If you could buy a better habit, how much would you spend on it?
I want to share a story that inspired me to break a bad habit recently.
I was sixteen when I first visited UK and I remember a conversation with a family friend telling his story about how he quit smoking.
He was a smoker for fifteen years and like many other smokers, he tried various ways with little to no success to give up smoking.
One day he heard of a local course that was advertised for smokers to help them quit with fairly high success rates, running over six weeks. It cost almost Â£200, in 1997 this must have been aÂ lot of money for a course â€“ he contemplated signing up. Since he really wanted to quit, he considered the course as an investment (in his health) and he began to mull over the various possibilities.
â€˜First, I asked myself: What if I succeed? Then itâ€™s great, time and money spent well. Since itâ€™s a lot of money to spend on a course, this itself should be enough motivation for me to keep going and complete.
And, what if I fail? If I carry on smoking as before, I have all the time wasted visiting a course and Â£200 goes out of the window that I will never get back.
The idea of somehow saving Â£200 was what made me to come up with a challenge.
What if I skip the course, AND quit smoking?Â I will have time and money saved with 100% success.Â I wanted to prove myself that I can do it and I quit smoking.â€™
His logical reasoning made me smile.
Recently, my friend got herself a personal trainer and she was telling me about the tough, but great sessions she started experiencing. This made me think that I should get her personal trainer to work with me, too.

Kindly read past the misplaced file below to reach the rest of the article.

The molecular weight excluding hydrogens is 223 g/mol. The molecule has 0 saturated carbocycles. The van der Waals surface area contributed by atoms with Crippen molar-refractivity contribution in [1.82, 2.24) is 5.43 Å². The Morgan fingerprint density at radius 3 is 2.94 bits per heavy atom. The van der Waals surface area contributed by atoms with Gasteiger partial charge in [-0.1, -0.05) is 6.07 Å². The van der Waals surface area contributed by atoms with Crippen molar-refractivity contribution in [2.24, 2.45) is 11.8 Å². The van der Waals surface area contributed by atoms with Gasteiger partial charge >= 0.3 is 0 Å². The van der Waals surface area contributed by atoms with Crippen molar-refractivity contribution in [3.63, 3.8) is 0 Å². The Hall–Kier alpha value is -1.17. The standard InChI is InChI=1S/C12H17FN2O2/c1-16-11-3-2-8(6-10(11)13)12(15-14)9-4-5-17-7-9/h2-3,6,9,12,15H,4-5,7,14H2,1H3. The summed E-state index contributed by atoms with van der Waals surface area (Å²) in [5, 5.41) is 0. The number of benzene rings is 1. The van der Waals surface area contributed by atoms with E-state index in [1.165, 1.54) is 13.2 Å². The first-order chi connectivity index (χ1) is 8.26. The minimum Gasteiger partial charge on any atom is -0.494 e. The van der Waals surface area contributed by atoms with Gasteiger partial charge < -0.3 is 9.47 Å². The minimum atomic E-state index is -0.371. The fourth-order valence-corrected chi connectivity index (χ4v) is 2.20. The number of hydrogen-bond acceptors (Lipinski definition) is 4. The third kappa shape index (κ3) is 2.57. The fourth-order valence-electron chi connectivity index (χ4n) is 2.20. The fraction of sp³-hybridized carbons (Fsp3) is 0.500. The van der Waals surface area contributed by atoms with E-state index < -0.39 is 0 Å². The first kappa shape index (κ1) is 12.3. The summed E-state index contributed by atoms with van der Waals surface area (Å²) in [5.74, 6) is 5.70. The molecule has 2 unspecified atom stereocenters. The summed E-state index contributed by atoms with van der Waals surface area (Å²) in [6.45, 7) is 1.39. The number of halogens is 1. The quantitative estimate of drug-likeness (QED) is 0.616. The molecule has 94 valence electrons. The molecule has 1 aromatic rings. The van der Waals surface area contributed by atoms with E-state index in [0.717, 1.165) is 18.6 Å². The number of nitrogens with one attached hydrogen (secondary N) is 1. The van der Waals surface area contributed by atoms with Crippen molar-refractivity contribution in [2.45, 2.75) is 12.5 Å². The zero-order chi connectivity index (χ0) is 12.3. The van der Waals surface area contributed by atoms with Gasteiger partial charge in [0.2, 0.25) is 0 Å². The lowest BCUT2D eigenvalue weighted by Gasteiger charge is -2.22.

Whatâ€™s my goal? â€“ I asked myself. My goal is to run faster. I have been running (on and off) for twenty years, and itâ€™s always been a love hate relationship. What is more tedious than running is that my speed hasnâ€™t improved one bit over the last years. Itâ€™s always the same; I usually end up having a one-minute walk as and when I want, and not even getting myself a smart running watch made me change that.
A personal trainer should be able to help me get out of this rut and I calculated a few hundred poundsÂ to spend in a couple of months. I then envisioned booking sessions on the weekends to fit around his schedule (and location) and run laps while heâ€™s standing there watching his timer. Right, so I would still need to do the hard work, while spending my money, too. It’s not the easy way out, is it?!
For the first time I thought I will try to see if I can break my previous records without having someone shouting at me that â€˜you can do itâ€™. When I felt slowing down, I just started running harder. While it wasnâ€™t easy to do, it felt as simple as turning a little switch on in my mind. My timings have improved 2-3 minutes within a week, and Iâ€™d expect myself to complete my regular 8km (5 miles) run in 46 minutes (or less) before the end of this year.
What surprises me is that I never thought of doing this before. It only took a little play with thoughts (from calculating how much I would spend on getting professional support and wanting to save all that money, all the way to simply changing the habit for real). It sounds like a win-win situation to me. How much would you spend on breaking a bad habit?